Khartoum, the Sudan, 1979. The World Health Organization is staging one
of its international gatherings of physicians, health and government
officials titled Traditional Practices Affecting the Health of Women and
Children. The routine medical meeting is billed by women's groups as a
historical milestone: the hush-hush matter of female genital mutilation
(FGM) is, for the first time, about to be officially introduced within an
As early as 1958, members of the U.N. Commission on Women had
persistently requested official investigations - with no success -into
the terrible health problems (affecting an estimated 70 million women)
reported by overwhelmed physicians from a number of African countries.
The following year, African attendees to the U.N. seminar on the
Participation of Women and Public Life held in Addis-Ababa, Ethiopia,
begged WHO to "…show that this mutilation has no medical justification
and…is rather harmful to health and should be abolished forever".
The Sudan had offered to host the meeting. Ruled at the time by a
secular progressive government, the friendly gesture of hospitality was
symbolic as well. This was one of the very few countries that had
recognized sexual mutilation of its female children as a major obstacle
to its economic and social development.
In Khartoum, emboldened African health experts - at last free to expose
at length the medical horrors they encountered in their daily practice
and for which they had no remedies - rose, one after the other, to speak.
Their testimonies were recorded and subsequently published in nine
With this, international agencies could no longer pretend ignorance of a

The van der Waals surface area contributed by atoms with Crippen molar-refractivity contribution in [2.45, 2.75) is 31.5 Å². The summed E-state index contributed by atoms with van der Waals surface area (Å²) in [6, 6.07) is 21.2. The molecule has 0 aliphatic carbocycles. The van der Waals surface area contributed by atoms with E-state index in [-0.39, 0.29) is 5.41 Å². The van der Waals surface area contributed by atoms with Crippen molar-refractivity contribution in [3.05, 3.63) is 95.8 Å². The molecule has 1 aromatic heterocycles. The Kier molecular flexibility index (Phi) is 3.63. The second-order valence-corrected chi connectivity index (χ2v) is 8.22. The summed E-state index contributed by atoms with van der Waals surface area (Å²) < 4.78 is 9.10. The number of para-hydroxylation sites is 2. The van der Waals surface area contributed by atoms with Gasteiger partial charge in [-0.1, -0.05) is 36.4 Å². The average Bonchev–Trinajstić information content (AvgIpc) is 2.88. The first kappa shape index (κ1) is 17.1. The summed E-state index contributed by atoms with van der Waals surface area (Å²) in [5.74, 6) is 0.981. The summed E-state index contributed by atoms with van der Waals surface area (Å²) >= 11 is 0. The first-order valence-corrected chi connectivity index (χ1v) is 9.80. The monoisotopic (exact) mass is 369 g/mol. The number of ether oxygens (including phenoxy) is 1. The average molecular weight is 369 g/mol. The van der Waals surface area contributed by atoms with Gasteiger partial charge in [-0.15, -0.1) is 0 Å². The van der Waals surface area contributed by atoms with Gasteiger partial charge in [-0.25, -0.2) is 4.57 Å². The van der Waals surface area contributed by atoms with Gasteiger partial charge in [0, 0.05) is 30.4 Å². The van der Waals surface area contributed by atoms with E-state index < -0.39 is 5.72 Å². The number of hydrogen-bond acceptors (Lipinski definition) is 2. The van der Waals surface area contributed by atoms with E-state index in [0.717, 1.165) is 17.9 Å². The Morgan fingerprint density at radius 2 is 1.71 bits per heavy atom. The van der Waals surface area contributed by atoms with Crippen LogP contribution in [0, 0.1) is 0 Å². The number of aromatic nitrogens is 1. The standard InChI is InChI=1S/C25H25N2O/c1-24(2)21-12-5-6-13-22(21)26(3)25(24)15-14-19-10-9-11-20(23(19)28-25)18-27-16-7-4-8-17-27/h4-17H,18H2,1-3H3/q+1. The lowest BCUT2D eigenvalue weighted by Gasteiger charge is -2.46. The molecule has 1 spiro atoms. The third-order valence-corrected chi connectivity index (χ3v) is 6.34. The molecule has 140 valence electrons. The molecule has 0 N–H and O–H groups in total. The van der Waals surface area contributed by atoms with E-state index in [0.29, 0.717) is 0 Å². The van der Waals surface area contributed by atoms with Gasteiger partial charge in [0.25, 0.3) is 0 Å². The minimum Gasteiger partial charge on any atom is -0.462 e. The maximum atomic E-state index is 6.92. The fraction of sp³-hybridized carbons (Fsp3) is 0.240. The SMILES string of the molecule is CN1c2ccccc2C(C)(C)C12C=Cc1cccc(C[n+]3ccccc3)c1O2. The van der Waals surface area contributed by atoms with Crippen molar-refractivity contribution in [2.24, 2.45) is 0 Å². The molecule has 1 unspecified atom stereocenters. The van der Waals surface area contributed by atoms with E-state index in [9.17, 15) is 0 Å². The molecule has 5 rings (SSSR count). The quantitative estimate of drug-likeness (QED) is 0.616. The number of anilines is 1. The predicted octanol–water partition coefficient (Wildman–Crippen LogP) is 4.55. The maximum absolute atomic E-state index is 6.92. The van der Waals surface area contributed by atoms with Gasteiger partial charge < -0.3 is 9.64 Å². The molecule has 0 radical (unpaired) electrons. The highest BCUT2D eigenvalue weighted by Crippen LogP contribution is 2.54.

torture that had affected millions of women for so long. Great hope
swept over those conference attendees who believed the wall of silence
had been shattered forever. The emotion of the day prompted feminist
writer Benoite Grould to comment that, from now on, "there would be no
more innocents, only accomplices."
But did the wall really shatter in Khartoum? Sexual mutilation was not a
secret. It had been known for centuries.
The Greeks spoke of it first. Historian Herodotus reported on excision
among ancient Egyptians when he roamed the country in the fifth century.
B.C. A Greek papyrus dated 164 B.C. describes the practice performed on
girls about to receive their dowries, just before marrying. Geographer
Strabo also reported on the custom while exploring Egypt in 25 B.C.
Astonishingly, Greek physicians soon joined in the ritual. Soramus, who
practiced in Alexandria, Egypt, and Rome in A.D. 138, wrote in detail of
the mutilations he performed. Another physician, Aetius (A.D. 550)
explained how he "seized the clitoris with a large pair of forceps and
pulled it out with his left hand".
Pietro Bembo, a 16th century Italian historian recorded the many stories
of travelers back from the red Sea who had seen "private parts of girls
sewn together…and whose husband's first measure [was] to cut open with a
knife the solidly consolidated parts of the virgin."
Scottish explorer James Bruce visited Ethiopia in 1768 and spoke of
children being infibulated. Sir Richard Francis Burton, after spending
many years in Africa and the Middle East, published a book in 1853 in
which he justified amputation of the clitoris by saying "the women would
[otherwise] indulge in excessive sexual intercourse".
As the number of British, French and Italian explorers grew, FGM became a
well-known matter. Explorers were soon followed by armies, bringing
along doctors and surgeons who documented the mutilation in greater
Quickly, word of the "astonishing" practice spread to many parts of the
world. Even the Anthropological Society of Bombay published a paper on
the issue in 1890. While the practice was dutifully observed, recorded
and commented on, children continued to die.
In 1891, a Philadelphia physician, Dr. P. C. Remondino, published a
volume on sexual mutilation that included both male castration and
[female] infibulation. Moved by the horror and high mortality rate
brought upon thousands of castrated boys at the hands of Coptic monks